Approximately 5.76 billion shares changed hands on the major domestic equity exchanges, as compared to the 6.80 billion share average for the full session over the past 20 trading days.

Home Sales Up Sharply

Home sales increased for a second straight month in March amid a rebound in activity in the Northeast and Midwest regions, but a dearth of houses on the market and higher prices remain headwinds as the spring selling season kicks off.

The supply squeeze is expected to ease somewhat later this year as data last week showed the stock of housing under construction rising in March to levels last seen in July 2007.

According to the National Association of Realtors (NAR) existing home sales rose 1.1 percent to a seasonally adjusted annual rate of 5.60 million units last month. The market for previously owned homes accounts for about 90 percent of U.S. home sales. Sales fell 1.2 percent year-on-year in March.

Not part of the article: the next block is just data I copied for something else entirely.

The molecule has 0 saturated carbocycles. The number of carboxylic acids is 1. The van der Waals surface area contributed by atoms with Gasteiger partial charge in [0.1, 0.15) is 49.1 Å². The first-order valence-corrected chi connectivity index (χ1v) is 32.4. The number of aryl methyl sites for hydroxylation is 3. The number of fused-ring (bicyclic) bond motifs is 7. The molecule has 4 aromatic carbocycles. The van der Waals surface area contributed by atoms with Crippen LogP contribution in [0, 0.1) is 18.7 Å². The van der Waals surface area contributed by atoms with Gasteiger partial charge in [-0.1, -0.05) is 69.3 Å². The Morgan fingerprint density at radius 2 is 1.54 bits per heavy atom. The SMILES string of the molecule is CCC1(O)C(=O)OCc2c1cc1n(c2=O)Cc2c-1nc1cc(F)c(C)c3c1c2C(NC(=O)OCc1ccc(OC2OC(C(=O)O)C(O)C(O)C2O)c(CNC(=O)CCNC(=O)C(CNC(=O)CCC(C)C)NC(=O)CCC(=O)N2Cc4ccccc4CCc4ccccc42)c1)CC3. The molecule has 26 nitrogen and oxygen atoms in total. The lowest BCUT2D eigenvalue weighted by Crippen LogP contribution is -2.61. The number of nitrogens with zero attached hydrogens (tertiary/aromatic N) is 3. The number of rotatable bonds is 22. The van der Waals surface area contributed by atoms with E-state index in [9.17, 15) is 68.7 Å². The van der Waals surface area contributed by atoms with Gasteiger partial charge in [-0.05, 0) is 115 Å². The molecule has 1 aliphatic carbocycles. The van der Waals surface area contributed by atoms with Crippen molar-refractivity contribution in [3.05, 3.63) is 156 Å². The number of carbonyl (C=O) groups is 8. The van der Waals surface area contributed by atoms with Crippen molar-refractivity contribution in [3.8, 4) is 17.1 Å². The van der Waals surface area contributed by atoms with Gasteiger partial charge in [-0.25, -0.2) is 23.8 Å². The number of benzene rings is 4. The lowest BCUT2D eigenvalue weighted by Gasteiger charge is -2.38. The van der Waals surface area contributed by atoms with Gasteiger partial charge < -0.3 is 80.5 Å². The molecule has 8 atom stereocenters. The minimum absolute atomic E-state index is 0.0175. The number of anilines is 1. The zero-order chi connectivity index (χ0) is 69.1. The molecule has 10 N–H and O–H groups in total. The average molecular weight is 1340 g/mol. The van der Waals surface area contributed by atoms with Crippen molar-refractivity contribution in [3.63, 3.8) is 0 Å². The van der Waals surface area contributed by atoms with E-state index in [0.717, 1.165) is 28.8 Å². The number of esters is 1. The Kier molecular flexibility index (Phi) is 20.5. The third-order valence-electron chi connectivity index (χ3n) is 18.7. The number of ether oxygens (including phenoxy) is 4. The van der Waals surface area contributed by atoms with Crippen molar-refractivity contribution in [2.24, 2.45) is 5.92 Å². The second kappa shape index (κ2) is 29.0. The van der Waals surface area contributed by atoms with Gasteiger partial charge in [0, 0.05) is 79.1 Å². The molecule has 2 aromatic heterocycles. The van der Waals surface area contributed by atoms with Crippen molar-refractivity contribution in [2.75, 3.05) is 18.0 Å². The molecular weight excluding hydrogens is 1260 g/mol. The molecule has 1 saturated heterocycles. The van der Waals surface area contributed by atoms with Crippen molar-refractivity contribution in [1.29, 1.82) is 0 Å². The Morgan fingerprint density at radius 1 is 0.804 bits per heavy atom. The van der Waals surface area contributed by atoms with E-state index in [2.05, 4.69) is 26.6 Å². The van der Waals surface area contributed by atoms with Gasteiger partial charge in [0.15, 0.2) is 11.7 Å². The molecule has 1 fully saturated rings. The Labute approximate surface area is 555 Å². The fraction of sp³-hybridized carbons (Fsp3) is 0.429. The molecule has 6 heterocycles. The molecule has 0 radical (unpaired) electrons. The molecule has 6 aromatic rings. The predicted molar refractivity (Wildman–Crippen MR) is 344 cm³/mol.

Sales rose in the Northeast and Midwest, after being weighed down by bad weather in February, but fell in the South and the West.

There is an acute shortage of homes, especially at the lower end of the market. According to the NAR, sales of houses priced below $100,000 dropped 21 percent in March from a year ago.

The resulting higher house prices and rising mortgage rates are a constraint for first-time buyers, who have been largely priced out of the market. First-time home buyers accounted for 30 percent of transactions last month, up from 29 percent in February, but down from 32 percent year ago.

The 30-year fixed mortgage rate is around 4.47 percent, the highest level since January 2014. The Federal Reserve raised interest rates last month against the backdrop of a tightening labor market and expansionary fiscal policy.

The PHLX housing index was trading higher, outperforming a marginally firmer stock market.